We just read about a study with mice and flies that showed how a naturally occurring protein, Sestrin, produces the benefits of exercise. When this protein was maxed out in flies, they were capable of more activity, even without exercise. Where this goes, we don't know. But, the idea is to help geriatric patients or those with mobility issues. Could this even mean exercise may be a thing of the past?
Exercising your lending to small businesses is definitely not a thing of the past, and today we continue our discussion on this topic from our article last week, Lending to Small Businesses, to provide you with some highlights from an important new SEC report. This report on the state of small business capital formation highlights pain points certain small businesses are facing.
First of all, some small businesses have been hit hard by the movement away from smaller-dollar loans by banks, according to the inaugural report of the SEC's Office of the Advocate for Small Business Capital Formation. The report covers the time period from July 1, 2018 to June 30, 2019.
While smaller loans can be less profitable, the policy shift makes it more difficult for small businesses seeking loans of less than $100k. Also, many financial institutions it seems, won't lend to businesses with annual revenues of less than $2mm. These are decent customers for many community financial institutions (CFIs), so there might be an opportunity for you too.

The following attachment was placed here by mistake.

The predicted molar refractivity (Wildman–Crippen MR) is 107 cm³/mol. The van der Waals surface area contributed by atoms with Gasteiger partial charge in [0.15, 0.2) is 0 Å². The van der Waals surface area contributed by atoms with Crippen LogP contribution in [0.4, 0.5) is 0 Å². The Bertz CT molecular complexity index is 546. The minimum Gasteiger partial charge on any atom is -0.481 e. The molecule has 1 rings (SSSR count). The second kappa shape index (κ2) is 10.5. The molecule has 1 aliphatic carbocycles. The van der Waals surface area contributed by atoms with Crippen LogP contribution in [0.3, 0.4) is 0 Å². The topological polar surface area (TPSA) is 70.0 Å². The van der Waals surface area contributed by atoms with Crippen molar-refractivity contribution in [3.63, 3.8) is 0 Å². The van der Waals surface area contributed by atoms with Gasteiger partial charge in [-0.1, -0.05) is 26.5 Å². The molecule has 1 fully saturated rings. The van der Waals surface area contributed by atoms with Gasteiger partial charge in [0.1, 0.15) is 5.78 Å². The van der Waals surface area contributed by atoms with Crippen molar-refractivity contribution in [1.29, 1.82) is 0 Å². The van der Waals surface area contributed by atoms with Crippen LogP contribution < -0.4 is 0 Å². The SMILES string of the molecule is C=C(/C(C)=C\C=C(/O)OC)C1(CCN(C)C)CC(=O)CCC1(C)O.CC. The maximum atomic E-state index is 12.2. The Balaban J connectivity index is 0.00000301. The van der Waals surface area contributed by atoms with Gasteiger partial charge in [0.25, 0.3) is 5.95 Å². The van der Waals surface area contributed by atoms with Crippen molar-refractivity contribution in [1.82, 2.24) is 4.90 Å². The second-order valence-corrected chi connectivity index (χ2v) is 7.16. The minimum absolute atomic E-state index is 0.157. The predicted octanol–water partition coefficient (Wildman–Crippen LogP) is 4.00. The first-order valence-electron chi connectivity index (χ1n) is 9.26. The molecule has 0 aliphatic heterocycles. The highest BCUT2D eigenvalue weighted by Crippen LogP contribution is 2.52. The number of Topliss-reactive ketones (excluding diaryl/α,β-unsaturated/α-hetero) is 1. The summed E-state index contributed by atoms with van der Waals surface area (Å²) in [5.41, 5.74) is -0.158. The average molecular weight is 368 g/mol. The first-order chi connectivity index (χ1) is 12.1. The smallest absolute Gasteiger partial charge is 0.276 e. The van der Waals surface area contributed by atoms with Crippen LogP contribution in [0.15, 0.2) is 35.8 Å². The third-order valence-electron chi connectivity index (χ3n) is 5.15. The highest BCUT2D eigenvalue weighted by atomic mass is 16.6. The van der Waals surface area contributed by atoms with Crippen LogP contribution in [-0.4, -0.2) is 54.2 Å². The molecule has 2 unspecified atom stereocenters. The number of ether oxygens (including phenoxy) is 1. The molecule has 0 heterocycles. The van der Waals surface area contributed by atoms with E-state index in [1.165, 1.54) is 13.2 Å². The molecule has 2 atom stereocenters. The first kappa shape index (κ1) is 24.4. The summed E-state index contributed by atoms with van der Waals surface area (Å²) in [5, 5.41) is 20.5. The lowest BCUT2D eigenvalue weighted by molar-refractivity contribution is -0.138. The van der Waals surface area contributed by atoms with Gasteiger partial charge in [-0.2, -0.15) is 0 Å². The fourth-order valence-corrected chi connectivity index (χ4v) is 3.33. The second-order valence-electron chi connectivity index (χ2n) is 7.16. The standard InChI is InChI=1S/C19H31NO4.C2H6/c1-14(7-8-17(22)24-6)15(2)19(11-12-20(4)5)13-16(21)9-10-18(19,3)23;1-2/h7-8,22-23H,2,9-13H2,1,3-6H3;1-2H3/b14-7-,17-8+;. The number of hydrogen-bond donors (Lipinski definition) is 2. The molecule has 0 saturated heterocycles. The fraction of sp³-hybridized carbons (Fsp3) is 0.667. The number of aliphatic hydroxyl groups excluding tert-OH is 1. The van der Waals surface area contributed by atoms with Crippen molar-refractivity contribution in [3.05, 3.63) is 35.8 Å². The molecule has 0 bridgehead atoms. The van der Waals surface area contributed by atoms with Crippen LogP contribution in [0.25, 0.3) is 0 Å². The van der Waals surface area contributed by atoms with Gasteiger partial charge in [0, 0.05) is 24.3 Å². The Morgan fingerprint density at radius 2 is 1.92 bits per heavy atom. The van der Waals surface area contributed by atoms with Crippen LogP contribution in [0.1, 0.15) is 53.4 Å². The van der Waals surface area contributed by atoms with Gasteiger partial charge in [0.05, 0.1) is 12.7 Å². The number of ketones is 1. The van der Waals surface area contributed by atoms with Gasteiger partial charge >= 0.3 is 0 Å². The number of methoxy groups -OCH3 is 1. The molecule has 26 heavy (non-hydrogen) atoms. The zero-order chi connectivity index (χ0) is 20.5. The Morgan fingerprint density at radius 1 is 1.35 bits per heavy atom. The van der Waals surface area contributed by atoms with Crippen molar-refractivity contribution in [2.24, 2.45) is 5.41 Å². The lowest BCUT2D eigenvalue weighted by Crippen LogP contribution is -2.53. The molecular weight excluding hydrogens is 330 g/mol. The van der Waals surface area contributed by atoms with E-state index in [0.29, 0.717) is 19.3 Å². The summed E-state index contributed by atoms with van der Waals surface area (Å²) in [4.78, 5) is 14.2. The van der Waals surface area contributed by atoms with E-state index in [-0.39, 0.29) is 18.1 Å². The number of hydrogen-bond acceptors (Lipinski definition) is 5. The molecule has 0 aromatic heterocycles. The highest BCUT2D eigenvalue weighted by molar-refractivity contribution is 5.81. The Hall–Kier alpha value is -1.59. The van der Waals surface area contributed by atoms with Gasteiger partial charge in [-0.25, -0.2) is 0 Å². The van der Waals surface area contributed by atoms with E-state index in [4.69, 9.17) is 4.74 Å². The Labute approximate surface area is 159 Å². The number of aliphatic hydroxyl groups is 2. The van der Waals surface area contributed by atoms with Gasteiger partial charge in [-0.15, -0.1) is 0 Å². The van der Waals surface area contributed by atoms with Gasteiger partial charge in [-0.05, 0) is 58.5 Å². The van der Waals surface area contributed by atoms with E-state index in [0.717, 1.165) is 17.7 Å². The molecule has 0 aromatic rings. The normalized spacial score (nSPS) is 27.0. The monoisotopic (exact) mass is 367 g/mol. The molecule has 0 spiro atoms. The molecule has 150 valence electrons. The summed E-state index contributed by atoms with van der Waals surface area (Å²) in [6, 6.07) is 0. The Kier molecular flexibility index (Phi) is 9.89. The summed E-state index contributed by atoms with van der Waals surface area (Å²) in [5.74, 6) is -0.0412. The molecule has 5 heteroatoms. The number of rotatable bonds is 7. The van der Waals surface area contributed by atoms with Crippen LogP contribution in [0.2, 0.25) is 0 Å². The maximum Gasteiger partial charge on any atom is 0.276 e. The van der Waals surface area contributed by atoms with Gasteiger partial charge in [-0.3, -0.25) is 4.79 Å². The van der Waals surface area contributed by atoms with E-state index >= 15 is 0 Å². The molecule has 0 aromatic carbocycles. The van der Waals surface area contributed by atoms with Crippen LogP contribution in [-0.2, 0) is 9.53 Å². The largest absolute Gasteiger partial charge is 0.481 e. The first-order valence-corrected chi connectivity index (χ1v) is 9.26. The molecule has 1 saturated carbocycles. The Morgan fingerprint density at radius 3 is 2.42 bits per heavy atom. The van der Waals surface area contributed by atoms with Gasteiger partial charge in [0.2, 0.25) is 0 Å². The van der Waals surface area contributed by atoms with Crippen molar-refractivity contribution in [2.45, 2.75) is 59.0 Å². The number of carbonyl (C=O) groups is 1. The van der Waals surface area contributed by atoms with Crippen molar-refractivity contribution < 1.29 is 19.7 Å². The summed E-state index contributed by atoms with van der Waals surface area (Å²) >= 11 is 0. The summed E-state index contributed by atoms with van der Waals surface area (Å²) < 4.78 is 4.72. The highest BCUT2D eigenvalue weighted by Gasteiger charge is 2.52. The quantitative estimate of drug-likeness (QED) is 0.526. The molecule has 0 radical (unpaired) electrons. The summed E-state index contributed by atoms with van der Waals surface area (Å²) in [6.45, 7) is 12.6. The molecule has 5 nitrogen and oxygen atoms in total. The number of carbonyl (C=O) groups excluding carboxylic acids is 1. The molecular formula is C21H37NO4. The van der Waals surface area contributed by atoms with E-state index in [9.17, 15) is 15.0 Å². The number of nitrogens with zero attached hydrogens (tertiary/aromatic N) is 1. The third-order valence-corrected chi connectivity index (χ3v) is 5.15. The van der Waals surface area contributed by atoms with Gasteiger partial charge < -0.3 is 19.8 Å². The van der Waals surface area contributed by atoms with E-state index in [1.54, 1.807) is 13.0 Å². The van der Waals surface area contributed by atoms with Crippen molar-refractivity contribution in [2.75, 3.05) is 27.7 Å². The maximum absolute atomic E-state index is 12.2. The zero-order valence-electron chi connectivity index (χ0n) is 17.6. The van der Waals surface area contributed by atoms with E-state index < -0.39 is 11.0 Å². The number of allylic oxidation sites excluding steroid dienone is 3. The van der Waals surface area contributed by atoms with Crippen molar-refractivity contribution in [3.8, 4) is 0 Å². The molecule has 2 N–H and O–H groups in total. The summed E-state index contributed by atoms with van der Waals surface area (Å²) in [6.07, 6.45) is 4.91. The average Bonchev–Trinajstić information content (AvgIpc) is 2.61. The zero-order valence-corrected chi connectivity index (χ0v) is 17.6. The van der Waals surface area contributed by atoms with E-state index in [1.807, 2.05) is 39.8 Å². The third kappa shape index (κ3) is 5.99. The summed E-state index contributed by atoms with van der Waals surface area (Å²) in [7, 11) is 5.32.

To meet their funding needs, some small businesses turn to alternative funders. The trouble with that is once these fledgling businesses grow, they often continue to bypass financial institutions, which means lost revenue opportunities. These types of policy decisions are something you may want to take into account when refining underwriting practices.
The report also highlights challenges faced by women-owned and minority-owned businesses.
While not entirely surprising, it's disappointing nonetheless to see that these groups still face higher hurdles, when it comes to raising capital. By identifying these obstacles, CFIs should be able to capture these great customers too.
The study found that women-owned businesses are less likely to apply for bank loans, even though they are founding more startups than in the past. Research doesn't point to any difference in loan approval rates for men and women, and yet, women aren't as readily taking advantage of this option, it seems. The study doesn't identify reasons for the disparity, but you might consider doing some local market research to flesh this out further.
When it comes to minorities, it would seem there is even more work to be done, based on the study's findings. Disturbingly, the report notes that minority-owned businesses are 3x more likely to be denied loans, and they are also more likely to be offered a higher interest rate. These are great customers for CFIs, so this could be a good opportunity when seeking new customers.
Good luck, as you determine what opportunities this information may add to your planning, as you continue to grow your business.